When Ralston originally platted the city of Indianapolis, he made no provision for parks. The populating of Indianapolis began in 1819 and by 1822, the population was approximately 500. Ten years later, the state legislature approved the lease of “square 25” of the Indianapolis plat map to the Marion County Seminary. Square 25 is the block bounded by New York, Meridian, Vermont and Pennsylvania streets. The Seminary constructed a building on the southwest corner of the square. That institution of higher learning educated many of the city’s earliest pioneers, and there is a far more detailed account on this square’s earliest history in Libby Cierzniak’s article here.
Through years of fighting over how the block should ultimately be used, some of the ways it was used include: 4th of July fireworks in 1879; in 1885 public opinion surfaced urging the addition of a fountain to the park; ground was broken on the monument for Schuyler Colfax in 1887; the public pleaded for the removal of the bandstand/ barn/ eyesore/ wooden “what is it,” in 1887 and by 1888 it was removed to the State Fair and Exposition grounds in what is today, Herron-Morton Place. The “eyesore” was replaced with a bed of flowers not long after the Colfax monument was unveiled.
A February 1896 article notes that a fountain basin would be placed at the center of University Park. It remained as an unadorned fountain for many years. In the summer of 1901, “University Park’s remarkable fountain threw its geyser spurt high in the air between succeeding waves in the basin, the benches around about were packed with men and women, young and old.”
In 1909, an article mentioned both the “university park fountain” and a fountain in the courtyard of the Federal Courthouse, north of building. Some people may not realize that the Birch Bayh Federal Building was not originally designed enclosed on all sides. See the image below.
When Emily DePew died in April 1913, she made a bequest of $50,000 to build a Memorial Fountain in memory of her husband, Dr. Richard J. DePew who died Feb 15, 1897. The widow’s will left it to the park commissioners to decide as to details like location and artist. Those decision makers chose nationally known sculptor, Karl Bitter, who had created statuary for Astors, Vanderbilts, and other famous, wealthy families and larger venues.
Karl Bitter was in Indianapolis in May 1914 to present two tablets he designed for the city’s art museum. One is the John Herron Art Institute Benefactor’s Tablet and the other a John Herron Memorial Tablet, ostensibly, to which additional names might be added through the years. Unfortunately, those are no longer displayed to the public, though an image is available here. At the time the tablets were introduced, the news mention the new fountain being designed.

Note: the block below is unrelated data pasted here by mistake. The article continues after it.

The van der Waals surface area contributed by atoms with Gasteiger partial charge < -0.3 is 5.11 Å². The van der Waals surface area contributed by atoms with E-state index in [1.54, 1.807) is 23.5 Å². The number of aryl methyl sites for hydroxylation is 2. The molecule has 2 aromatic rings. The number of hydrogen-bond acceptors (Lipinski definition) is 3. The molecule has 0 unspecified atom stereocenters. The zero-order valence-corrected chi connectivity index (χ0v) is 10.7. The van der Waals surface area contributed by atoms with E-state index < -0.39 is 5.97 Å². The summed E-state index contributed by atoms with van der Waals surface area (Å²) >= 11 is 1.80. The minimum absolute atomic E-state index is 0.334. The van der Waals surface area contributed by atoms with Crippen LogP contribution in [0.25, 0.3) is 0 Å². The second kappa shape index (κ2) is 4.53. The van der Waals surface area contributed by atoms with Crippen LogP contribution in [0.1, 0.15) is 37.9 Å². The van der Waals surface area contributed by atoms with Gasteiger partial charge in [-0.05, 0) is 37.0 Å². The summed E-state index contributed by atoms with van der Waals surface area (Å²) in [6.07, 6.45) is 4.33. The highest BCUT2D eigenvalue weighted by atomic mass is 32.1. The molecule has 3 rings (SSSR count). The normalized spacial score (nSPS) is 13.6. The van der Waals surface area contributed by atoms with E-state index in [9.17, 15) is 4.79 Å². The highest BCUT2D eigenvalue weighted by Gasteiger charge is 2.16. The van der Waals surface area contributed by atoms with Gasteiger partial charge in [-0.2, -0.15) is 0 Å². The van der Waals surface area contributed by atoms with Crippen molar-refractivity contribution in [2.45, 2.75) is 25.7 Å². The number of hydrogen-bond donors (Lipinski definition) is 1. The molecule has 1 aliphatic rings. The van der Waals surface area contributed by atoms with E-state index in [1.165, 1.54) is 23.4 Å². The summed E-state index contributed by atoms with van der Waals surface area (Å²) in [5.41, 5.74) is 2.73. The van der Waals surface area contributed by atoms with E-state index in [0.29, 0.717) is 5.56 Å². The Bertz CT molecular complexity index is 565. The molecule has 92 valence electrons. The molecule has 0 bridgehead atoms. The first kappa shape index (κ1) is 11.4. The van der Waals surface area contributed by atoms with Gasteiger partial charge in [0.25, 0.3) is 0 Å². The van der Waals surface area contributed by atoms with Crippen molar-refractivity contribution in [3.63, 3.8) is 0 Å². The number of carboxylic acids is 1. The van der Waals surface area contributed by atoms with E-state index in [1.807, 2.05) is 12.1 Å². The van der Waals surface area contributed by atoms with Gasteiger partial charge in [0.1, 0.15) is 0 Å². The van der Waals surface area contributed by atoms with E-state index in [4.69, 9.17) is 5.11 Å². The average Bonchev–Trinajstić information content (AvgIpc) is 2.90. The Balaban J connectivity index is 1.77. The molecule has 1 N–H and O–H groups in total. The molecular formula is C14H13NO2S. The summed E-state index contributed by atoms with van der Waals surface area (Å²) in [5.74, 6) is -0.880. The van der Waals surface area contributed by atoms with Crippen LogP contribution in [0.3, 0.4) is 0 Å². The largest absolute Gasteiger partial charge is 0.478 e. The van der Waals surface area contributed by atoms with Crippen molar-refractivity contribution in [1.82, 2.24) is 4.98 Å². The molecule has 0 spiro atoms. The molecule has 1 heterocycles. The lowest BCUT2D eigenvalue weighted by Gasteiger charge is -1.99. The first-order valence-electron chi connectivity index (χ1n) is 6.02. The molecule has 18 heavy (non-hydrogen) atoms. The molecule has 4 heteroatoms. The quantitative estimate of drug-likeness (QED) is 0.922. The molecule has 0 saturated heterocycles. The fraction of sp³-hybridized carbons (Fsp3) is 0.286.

Bitter was paid $1500 for a model 1/3 size of the real one and focused on a design of exuberant, youthful joy. Karl Bitter and his wife were leaving the Metropolitan Opera House when an automobile, attempting to avoid hitting a limousine accidentally ran over the artist; his wife had been thrown to safety. He died the next morning at 6:30am of his injuries on April 10, 1915, age 47, in New York City.
A small contingent from Indianapolis was scheduled to visit the artist in his New York studio later that month to preview fountain designs. Bitter’s incomplete plastic sketch, was discarded by A. Sterling Calder, a Philadelphia sculptor selected to finish executing the design.
In September 1916, Stony Creek granite for the fountain was delivered. Charles J. Wacker got the contract for constructing the fountain. NYC architect, Henry Bacon visited on September 20 to inspect preliminary foundation work. He hired the local firm of Graham & Hill as local architects and made Donald Graham superintendent of construction on the fountain.
The design was described as having a Naiad as the top figure with water spurts to cardinal points of the compass, falling into the upper basin, then to the lower plinth and finally the larger pool at the bottom. This is all surrounded by nine dancing children and 24 fish.
On October 5, 1917 the bronze fixtures were being placed. On November 9, 1917, water was turned on for the first time with 100+ spectators on hand.
The final figures on the fountain are approximately 1/4 larger than life size, in order that they would appear life-size when in place.
In December 1956, presumably it was the parks department who decided to string garlands and lights from the top of the fountain. Could that have inspired the “Circle of Lights” which started in 1962, just a few years later?